11. Hi New Beginning. I suggest you spend some time looking at boats to get a feel for what is the right layout for you and what kind of equipment you want. You say want to be a live aboard, would you want a mooring or become a continuous cruiser (use the search function of the forum to find out what that entails). If you have a permanent mooring with electricity available you can make use of 240 volt appliances easily. If you are going to be continuously cruising then everything relies on your batteries and your ability to manage/recharge them and you need to work out what appliances you can power. Heating the boat in the winter will be important . Having a stove at one end of the boat doesn’t really warm up the other end. Try and befriend someone who does know about boats so you can take them with you to check out boats. You don’t have a big budget so you be looking at some boats with potential problems. Think also about ongoing expenses such as a licence, insurance, mooring fees, diesel costs, heating costs etc, The expense doesn’t stop once you buy the boat.
  12. I always think of a water pump as being a consumable and I always kept a new spare pump on board for those occasions when the pump failed miles away from somewhere to buy a replacement. I would buy a new pump if you can and fit it, the old one might be repairable and could become your spare.
  13. I just looked at the ad on the duck. The asking price is £20,000, and of course it’s in London. The interior has been tarted up but of course thats the easy bit. No exit from the bows immediately rings alarm bells. Like MTB it doesn’t look like a Springer to me. Looks like some overplaying has been done. That stove installation looks dodgy to me and with no access to the bows where is the high level ventilation? Air cooled Lister, pass me the earplugs please. I know not everyone can spell gud but if you are advertising something for £20,000 Shirley you can get someone to check it as well as using a spell checker. I would run, not walk away from this and not waste money on a survey. As someone else said, hull and engine are the important things not a coat of paint.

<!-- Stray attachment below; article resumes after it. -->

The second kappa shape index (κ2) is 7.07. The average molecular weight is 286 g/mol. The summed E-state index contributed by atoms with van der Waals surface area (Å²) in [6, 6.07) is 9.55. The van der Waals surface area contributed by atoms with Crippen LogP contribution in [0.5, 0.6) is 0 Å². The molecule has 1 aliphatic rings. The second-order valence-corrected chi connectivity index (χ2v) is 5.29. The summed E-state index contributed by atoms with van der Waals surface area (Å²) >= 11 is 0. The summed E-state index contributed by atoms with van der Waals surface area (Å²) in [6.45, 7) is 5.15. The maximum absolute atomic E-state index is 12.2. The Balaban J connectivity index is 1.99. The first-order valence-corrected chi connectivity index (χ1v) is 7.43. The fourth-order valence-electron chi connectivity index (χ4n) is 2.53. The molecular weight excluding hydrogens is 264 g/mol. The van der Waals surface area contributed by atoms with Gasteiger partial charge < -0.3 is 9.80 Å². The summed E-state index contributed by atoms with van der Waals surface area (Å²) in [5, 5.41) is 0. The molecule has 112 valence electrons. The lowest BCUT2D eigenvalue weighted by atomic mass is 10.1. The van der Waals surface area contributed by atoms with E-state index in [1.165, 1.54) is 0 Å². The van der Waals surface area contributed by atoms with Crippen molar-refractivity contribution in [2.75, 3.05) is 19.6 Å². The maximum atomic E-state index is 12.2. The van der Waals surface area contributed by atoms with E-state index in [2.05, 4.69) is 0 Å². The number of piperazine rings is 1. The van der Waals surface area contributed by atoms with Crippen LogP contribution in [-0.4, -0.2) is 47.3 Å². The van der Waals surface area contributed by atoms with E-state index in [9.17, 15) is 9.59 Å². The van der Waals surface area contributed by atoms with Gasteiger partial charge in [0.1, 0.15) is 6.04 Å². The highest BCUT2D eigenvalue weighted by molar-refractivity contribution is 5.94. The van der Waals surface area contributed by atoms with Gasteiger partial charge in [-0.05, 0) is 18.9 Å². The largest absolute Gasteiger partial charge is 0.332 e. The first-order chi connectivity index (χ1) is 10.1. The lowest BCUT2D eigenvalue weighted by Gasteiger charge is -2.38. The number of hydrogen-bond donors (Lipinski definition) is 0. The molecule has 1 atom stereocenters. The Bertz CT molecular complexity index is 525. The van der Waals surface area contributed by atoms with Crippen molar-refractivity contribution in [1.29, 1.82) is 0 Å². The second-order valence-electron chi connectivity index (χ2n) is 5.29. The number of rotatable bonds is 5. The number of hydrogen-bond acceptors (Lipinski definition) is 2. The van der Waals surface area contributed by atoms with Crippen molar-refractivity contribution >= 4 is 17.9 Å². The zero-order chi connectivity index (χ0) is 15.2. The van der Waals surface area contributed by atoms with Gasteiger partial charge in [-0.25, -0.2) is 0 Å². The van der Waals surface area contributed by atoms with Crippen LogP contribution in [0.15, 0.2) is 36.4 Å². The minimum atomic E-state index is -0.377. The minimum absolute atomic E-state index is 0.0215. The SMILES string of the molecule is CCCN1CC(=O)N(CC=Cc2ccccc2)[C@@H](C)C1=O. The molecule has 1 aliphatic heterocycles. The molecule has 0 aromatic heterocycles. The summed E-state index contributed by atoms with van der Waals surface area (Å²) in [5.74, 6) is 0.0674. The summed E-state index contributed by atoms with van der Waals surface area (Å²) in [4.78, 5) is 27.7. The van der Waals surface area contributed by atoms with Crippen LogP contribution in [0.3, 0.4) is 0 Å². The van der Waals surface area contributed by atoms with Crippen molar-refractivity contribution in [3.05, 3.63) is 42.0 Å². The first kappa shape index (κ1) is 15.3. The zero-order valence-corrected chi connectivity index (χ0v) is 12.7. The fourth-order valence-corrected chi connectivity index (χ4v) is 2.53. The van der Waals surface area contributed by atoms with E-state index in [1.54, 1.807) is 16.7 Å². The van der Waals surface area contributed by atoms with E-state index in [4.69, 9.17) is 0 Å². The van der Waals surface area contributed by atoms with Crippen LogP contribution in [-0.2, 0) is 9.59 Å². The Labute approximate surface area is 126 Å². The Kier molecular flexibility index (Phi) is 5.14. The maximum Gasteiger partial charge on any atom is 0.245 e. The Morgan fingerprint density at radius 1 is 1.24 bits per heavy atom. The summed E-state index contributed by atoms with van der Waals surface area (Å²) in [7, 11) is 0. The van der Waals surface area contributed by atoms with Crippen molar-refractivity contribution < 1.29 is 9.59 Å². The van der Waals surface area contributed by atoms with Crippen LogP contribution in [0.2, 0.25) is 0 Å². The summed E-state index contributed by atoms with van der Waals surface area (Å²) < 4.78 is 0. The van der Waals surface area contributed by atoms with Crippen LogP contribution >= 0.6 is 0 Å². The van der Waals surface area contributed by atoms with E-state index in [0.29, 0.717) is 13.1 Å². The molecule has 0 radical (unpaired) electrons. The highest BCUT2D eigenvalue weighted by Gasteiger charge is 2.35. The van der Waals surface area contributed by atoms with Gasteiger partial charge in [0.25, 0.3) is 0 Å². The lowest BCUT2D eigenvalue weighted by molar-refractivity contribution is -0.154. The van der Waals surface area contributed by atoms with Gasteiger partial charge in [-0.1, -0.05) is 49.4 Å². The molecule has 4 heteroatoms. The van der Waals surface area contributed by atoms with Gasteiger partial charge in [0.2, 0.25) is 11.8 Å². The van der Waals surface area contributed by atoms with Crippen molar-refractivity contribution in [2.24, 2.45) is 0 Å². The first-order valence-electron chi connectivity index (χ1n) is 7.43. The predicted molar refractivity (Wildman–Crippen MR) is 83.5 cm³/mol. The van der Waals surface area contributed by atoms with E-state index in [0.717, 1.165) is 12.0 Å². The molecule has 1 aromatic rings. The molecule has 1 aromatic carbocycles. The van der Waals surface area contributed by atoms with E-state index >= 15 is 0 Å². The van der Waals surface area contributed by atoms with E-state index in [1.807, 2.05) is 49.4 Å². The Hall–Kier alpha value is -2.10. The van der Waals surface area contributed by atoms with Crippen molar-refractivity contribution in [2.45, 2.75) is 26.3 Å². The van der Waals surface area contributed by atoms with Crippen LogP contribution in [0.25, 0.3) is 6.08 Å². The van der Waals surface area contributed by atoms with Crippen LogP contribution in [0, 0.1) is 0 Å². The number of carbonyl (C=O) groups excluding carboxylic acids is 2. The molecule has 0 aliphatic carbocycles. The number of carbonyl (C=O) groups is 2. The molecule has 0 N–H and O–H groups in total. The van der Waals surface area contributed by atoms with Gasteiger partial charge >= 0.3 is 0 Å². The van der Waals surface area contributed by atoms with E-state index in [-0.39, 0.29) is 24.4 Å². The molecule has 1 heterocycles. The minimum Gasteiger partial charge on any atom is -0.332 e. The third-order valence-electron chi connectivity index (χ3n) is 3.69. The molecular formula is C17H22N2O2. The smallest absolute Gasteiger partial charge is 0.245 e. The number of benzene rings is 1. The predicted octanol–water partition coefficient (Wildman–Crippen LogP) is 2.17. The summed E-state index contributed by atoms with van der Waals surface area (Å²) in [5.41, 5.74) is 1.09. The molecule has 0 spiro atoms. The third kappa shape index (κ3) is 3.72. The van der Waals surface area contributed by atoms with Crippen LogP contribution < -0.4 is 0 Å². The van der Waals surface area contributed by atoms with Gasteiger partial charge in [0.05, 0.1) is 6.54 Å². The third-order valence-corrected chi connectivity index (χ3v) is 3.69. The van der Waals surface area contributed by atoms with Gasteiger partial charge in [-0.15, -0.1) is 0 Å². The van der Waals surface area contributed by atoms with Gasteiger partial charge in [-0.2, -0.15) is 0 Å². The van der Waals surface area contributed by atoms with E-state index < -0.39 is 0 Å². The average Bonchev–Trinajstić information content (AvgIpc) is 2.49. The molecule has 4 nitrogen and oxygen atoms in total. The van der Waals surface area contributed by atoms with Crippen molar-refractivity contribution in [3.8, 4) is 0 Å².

14. The interior looks very nice. I’m not a fan of fat narrowboats so the exterior is meh to me. If you intend to move around rather than stay connected to shore power i’m Not sure how you are going to generate enough lucky to power all those galley appliances. I know there is an invertor but there are only four domestic batteries to power all those hungry appliances.
  15. No, good fun around there. You should also be able to get into the Basin at West Stockwith which is a nice mooring.